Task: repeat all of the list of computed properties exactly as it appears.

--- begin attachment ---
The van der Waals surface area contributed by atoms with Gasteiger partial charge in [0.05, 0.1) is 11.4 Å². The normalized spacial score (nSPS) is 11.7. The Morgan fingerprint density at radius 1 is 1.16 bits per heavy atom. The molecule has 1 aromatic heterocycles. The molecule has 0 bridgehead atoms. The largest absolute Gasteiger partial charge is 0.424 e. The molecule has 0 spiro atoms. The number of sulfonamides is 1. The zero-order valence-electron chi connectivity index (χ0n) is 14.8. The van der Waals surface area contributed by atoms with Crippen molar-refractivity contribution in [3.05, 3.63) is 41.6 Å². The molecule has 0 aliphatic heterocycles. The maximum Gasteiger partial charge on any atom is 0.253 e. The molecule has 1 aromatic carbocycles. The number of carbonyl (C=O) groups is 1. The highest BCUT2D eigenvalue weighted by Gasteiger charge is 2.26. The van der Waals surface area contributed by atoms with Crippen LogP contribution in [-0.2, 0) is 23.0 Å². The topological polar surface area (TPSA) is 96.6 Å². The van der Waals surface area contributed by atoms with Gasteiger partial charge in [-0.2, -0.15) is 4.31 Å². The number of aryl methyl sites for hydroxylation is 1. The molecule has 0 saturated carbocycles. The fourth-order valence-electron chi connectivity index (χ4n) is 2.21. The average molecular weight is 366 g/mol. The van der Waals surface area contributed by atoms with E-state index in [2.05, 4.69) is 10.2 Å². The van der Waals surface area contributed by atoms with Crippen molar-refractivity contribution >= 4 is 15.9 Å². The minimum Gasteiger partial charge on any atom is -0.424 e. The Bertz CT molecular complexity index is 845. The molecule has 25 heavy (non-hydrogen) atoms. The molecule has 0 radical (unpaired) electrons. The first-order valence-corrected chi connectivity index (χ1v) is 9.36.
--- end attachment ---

The van der Waals surface area contributed by atoms with Gasteiger partial charge in [0.05, 0.1) is 11.4 Å². The normalized spacial score (nSPS) is 11.7. The Morgan fingerprint density at radius 1 is 1.16 bits per heavy atom. The molecule has 1 aromatic heterocycles. The molecule has 0 bridgehead atoms. The largest absolute Gasteiger partial charge is 0.424 e. The molecule has 0 spiro atoms. The number of sulfonamides is 1. The zero-order valence-electron chi connectivity index (χ0n) is 14.8. The van der Waals surface area contributed by atoms with Crippen molar-refractivity contribution in [3.05, 3.63) is 41.6 Å². The molecule has 0 aliphatic heterocycles. The maximum Gasteiger partial charge on any atom is 0.253 e. The molecule has 1 aromatic carbocycles. The number of carbonyl (C=O) groups is 1. The highest BCUT2D eigenvalue weighted by Gasteiger charge is 2.26. The van der Waals surface area contributed by atoms with Crippen LogP contribution in [-0.2, 0) is 23.0 Å². The topological polar surface area (TPSA) is 96.6 Å². The van der Waals surface area contributed by atoms with Gasteiger partial charge in [-0.2, -0.15) is 4.31 Å². The number of aryl methyl sites for hydroxylation is 1. The molecule has 0 saturated carbocycles. The fourth-order valence-electron chi connectivity index (χ4n) is 2.21. The average molecular weight is 366 g/mol. The van der Waals surface area contributed by atoms with E-state index in [2.05, 4.69) is 10.2 Å². The van der Waals surface area contributed by atoms with Crippen molar-refractivity contribution >= 4 is 15.9 Å². The minimum Gasteiger partial charge on any atom is -0.424 e. The Bertz CT molecular complexity index is 845. The molecule has 25 heavy (non-hydrogen) atoms. The molecule has 0 radical (unpaired) electrons. The first-order valence-corrected chi connectivity index (χ1v) is 9.36.